Edible Voices

The Capital District's Fussy Foodie

By Kathleen Willcox / Photography By Liz Lajeunesse | October 12, 2017
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Daniel Berman has opinions about food.  

He was born in Boston, raised in Brooklyn Heights, moved to Miami at age 7, attended college in Philly and settled San Francisco. In each place, he immersed himself in the rich stewpot of heterogeneous foodways, cultures and traditions that define each of those epicurean capitals.

But along the way, life happened. He fell in love with a sociologist named Beth, and despite his self-described “obsession with food” she agreed to marry him anyway. They had their first child, Noah, she was offered a tenure-track position at SUNY Albany in 2007. Albany?! Quelle horreur!

And yet. Can’t turn down tenure-track. He journeyed eastward, with concerns, but confidence that surely, the food couldn’t be that bad. Since arriving, Daniel has documented his journey of discovery on the incredibly incisive, funny, insightful Fussy Little Blog, and perhaps more importantly, helped plump up a previously Spartan food community that seemed starved for a uniting force. Even members of the foodie community who bristled at his, shall we say, strongly worded assertions about all things edible, ultimately thrive on the intellectual frisson his defining presence foments.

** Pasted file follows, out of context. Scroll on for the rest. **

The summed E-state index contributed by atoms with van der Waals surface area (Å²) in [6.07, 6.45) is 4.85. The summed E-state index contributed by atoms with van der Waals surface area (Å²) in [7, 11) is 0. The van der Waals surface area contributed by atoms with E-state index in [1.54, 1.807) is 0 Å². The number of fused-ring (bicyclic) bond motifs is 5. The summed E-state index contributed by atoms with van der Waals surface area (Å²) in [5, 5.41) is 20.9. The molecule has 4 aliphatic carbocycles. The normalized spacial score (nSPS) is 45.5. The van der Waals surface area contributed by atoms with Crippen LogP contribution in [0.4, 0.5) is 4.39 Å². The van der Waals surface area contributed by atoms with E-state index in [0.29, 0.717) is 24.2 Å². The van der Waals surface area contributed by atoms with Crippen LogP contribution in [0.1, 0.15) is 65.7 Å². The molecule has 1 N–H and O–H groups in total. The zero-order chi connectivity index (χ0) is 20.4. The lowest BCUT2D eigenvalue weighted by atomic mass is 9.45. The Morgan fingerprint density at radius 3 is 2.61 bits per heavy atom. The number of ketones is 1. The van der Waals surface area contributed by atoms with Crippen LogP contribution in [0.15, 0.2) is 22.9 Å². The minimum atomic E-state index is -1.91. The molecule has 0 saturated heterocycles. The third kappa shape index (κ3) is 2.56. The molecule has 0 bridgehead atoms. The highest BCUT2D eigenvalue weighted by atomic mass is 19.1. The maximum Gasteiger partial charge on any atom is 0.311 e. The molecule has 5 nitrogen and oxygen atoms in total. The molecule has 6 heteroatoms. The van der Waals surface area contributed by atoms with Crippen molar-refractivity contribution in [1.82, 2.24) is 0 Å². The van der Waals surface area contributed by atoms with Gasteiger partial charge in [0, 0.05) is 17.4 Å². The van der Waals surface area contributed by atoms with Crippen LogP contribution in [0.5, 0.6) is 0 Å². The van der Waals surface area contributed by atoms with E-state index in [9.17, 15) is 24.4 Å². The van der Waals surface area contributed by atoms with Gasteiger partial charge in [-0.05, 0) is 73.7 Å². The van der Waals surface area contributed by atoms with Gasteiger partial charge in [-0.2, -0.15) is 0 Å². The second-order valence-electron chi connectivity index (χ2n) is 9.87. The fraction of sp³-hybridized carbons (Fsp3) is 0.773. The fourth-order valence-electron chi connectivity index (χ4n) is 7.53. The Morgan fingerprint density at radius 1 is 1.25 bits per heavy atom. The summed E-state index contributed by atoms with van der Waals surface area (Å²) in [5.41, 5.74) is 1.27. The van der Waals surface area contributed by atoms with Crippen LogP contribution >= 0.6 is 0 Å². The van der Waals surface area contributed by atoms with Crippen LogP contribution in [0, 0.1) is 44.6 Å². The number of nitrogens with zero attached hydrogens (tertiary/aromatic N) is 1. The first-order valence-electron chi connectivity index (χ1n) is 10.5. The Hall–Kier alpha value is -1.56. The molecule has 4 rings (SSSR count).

Our conversation took place at Superior Merchandise Company in Troy, over a meticulously (some might even say, fussily) brewed cup of pour-over coffee. Just the way he likes it.

ECD: Sometimes it takes an outsider to see not only the flaws, but the potential in a place. Tell me what your thoughts were shortly after moving here.

DB: There was definitely a culture shock. Coming from Northern California, the food culture was really centered on what was seasonal and local, available from farms right in the area. And I came out here and saw a lot of farmland, but the menus didn’t reflect that. A lot of menus still didn’t reflect the seasons and didn’t highlight produce from local farms. But still, I knew there was potential – there were so many great farms! I was also finding several great Asian markets, which is always a good sign. But it really took the arrival of Ala Shanghai, a few years into the relocation, before I would say I had hope of finding really great authentic Asian food.

ECD: What inspired you to blog?

DB: It wasn’t clear if we’d be out here for a few years or forever, but after working in advertising for so long and not moving out here with a job lined up, I decided to embrace the opportunity and do what I really wanted to do. Luckily, I was naïve enough to think I could make a real impact on the food culture of the Capital District. I saw what the conversation about food in the media was around food, the restaurants they were promoting and saying good things about. I decided to create another platform for conversation through my blog, to get ideas about what I think good food is that I didn’t see being championed elsewhere.